Watercolour of resident Killer Whales. Painting by Kaylie, age nine.

Tale’s end?

Besides their intrinsic value, the SRKW are important culturally, economically, ecologically — and their conservation is significant on many levels [6]. With a new calf, more funds invested in their survival, and high public engagement, I am hopefully that these whales will make a comeback.

This post just a drop in the ocean of stories about the living, vibrant, beautiful SRKW — stories that I hope will continue for many years to come.

Works Cited

[1] “Recovery Strategy for the Northern and Southern Resident Killer Whales (Orcinus orca) in Canada.” Species at Risk Public Registry, 2018, https://www.sararegistry.gc.ca/document/doc1341a/p1_e.cfm#fig1. Accessed 10 Feb. 2019.

[2] “Species Profile: Killer Whale Northeast Pacific southern resident population.” Government of Canada, 2011, https://wildlife-species.canada.ca/species-risk-registry/species/speciesDetails_e.cfm?sid=699. Accessed 10 Feb. 2019.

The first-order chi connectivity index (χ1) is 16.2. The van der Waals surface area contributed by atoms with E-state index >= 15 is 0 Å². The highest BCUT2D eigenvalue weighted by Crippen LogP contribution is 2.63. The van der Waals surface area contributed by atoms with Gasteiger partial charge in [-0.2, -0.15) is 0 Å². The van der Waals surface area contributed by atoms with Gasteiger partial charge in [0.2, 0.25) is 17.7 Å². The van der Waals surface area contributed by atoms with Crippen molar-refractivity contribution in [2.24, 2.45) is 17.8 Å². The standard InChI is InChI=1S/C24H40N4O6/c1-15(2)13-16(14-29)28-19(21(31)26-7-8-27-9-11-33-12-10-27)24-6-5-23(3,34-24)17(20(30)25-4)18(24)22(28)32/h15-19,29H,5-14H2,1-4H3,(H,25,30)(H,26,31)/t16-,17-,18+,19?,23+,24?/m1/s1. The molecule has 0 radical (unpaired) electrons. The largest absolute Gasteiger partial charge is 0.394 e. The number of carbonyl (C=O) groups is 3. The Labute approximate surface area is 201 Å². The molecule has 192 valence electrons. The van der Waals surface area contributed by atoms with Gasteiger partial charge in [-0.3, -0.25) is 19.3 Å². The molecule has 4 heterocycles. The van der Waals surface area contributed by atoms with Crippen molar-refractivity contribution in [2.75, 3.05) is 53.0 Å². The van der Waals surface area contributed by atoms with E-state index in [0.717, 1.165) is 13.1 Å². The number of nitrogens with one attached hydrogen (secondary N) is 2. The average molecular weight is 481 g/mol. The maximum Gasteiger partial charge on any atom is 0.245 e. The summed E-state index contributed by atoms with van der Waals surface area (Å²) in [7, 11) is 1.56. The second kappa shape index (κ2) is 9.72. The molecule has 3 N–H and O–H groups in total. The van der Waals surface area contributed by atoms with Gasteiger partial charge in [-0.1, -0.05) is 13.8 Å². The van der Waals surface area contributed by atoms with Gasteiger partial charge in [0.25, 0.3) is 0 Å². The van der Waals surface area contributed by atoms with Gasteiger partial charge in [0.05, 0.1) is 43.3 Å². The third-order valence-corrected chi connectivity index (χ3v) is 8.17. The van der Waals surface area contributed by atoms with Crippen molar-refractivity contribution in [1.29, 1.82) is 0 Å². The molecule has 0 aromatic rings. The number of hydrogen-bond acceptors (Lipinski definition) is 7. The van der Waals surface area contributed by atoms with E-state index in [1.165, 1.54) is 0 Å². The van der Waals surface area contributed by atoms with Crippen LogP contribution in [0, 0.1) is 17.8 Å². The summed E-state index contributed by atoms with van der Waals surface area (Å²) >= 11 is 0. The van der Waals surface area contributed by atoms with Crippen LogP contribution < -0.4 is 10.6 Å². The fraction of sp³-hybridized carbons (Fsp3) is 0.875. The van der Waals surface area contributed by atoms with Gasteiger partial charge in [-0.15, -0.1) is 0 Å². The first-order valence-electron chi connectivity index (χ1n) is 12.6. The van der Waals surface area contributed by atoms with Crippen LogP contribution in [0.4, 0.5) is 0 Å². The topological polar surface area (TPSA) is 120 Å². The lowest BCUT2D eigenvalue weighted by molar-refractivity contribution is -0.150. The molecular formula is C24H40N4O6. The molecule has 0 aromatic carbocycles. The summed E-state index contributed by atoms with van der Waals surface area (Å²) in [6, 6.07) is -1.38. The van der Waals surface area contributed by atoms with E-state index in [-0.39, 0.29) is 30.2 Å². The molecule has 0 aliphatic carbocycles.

[3] Fisheries and Oceans (DFO) Canada. “Government of Canada protects two new areas off British Columbia’s coast for Resident Killer Whales.” Cision Canada, 19 Dec. 2018, https://www.newswire.ca/news-releases/government-of-canada-protects-two-new-areas-off-british-columbias-coast-for-resident-killer-whales-703145861.html. Accessed 10 Feb. 2019.

[4] “Questions and answers: Critical habitat for Northern and Southern Resident Killer Whales in Canada.” Fisheries and Oceans Canada, 2018, http://www.pac.dfo-mpo.gc.ca/consultation/sara-lep/killerwhales-epaulards/faq-eng.html. Accessed 10 Feb. 2019.

[5] “Protecting Southern Resident Killer Whales.” Fisheries and Oceans Canada, 2018, http://dfo-mpo.gc.ca/campaign-campagne/protectingwhales-protegerbaleines/srkw-eng.html. Accessed 10 Feb. 2019.

[6] “Southern Resident Killer Whales.” United States Environmental Protection Agency, 2017, https://www.epa.gov/salish-sea/southern-resident-killer-whales. Accessed 10 Feb. 2019.

Images (listed in order of appearance)

Darlene. Family image: looking out to sea. n.d., personal collection.

“The coast of British Columbia and northwest Washington State showing the general ranges of northern and southern resident killer whales.” Species at Risk Public Registry, 2018, https://www.sararegistry.gc.ca/document/doc1341a/p1_e.cfm#fig1. Accessed 10 Feb. 2019.

CNW Group/Fisheries and Oceans (DFO) Canada. “Map showing the Pacific Canadian coast depicting the existing and new critical habitat areas to protect Northern and Southern Resident Killer Whales.” Cision Canada, 2018, https://www.newswire.ca/news-releases/government-of-canada-protects-two-new-areas-off-british-columbias-coast-for-resident-killer-whales-703145861.html. Accessed 10 Feb. 2019.

Kaylie. Orca Whales. 2004, personal collection.